A PBX is a Private Branch Exchange (or a private telephone company). It used to be a hardware solution and some think of it as a hotel-style switchboard, yet it is more. Now it has become more software than hardware.

Whether you buy a PBX box or run software on a computer, you will end up with a self-contained system with the ability to connect to VOIP suppliers and telephones. You will be able to configure extensions, voicemail, calling queues, error and progress recordings, determine least cost routing and run reports on calls.

A typical setup might be for a small company to have a few outbound and inbound phone lines, a number of extensions, voicemail and the ability to allow or disallow local and long distance calling. Based upon a list of customers or perhaps the telephone number they connected through, a call might be routed to a calling queue and given a higher priority to be answered by the next available agent. Calls to an extension might be also routed to a different number or extension if the first number is busy or does not answer.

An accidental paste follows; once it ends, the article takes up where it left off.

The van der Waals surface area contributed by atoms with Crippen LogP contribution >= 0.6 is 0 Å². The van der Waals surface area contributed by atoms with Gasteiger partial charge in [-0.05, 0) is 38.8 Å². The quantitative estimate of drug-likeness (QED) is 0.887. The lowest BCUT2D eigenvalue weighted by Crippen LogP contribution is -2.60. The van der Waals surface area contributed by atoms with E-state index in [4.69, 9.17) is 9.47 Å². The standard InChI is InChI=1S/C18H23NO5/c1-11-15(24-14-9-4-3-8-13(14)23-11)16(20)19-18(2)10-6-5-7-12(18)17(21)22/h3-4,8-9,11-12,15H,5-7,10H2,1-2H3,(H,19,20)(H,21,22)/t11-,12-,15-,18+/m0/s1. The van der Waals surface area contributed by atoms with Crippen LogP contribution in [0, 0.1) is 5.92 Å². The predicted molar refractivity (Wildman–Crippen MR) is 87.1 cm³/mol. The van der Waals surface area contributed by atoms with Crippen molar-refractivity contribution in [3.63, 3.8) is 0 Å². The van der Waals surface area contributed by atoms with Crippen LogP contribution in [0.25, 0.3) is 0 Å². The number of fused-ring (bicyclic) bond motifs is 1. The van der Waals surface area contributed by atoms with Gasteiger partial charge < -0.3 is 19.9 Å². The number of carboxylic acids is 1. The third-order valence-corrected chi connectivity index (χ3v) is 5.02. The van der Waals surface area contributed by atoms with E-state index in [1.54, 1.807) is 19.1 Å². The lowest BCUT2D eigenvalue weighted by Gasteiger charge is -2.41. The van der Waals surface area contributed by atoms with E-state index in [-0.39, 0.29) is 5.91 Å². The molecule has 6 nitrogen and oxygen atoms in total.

This PBX system may be a hardware box, purchased and supported by an provider, or it may be a system you build and support in-house.

The software used often for this is called Asterisk and some versions are free. It can run in a virtual window on a PC or on hardware set aside for this application. Actually almost any hardware (PC or Unix system) can be used to run the free software.


Asterisk Software

Recently a hardware solution called a RaspberryPi computer has come on the scene. The box is a mini-computer, which runs on a cell phone power supply, uses an external USB keyboard if needed and uses external SD memory card that slides in. The box is the size of a pack of cigarettes and costs all of about $25. Thus with careful shopping or the raid of a tool kit at home, a complete operating PBX system could cost $25 to $55.

Raspberry Pi

Raspberry Pi

A website called NerdVittles.com has documented and offered a free version of the operating system and Asterisk that installs on the RaspberryPi in minutes and you end up with a complete system with an extension ready to configure. Although this system is above the capability of the general public, there is enough support that someone setting one up for a small company should be able to get it working pretty quickly. While not overly powerful for many applications, it would be a great way to test and familiarize yourself with what Asterisk can do and how it works.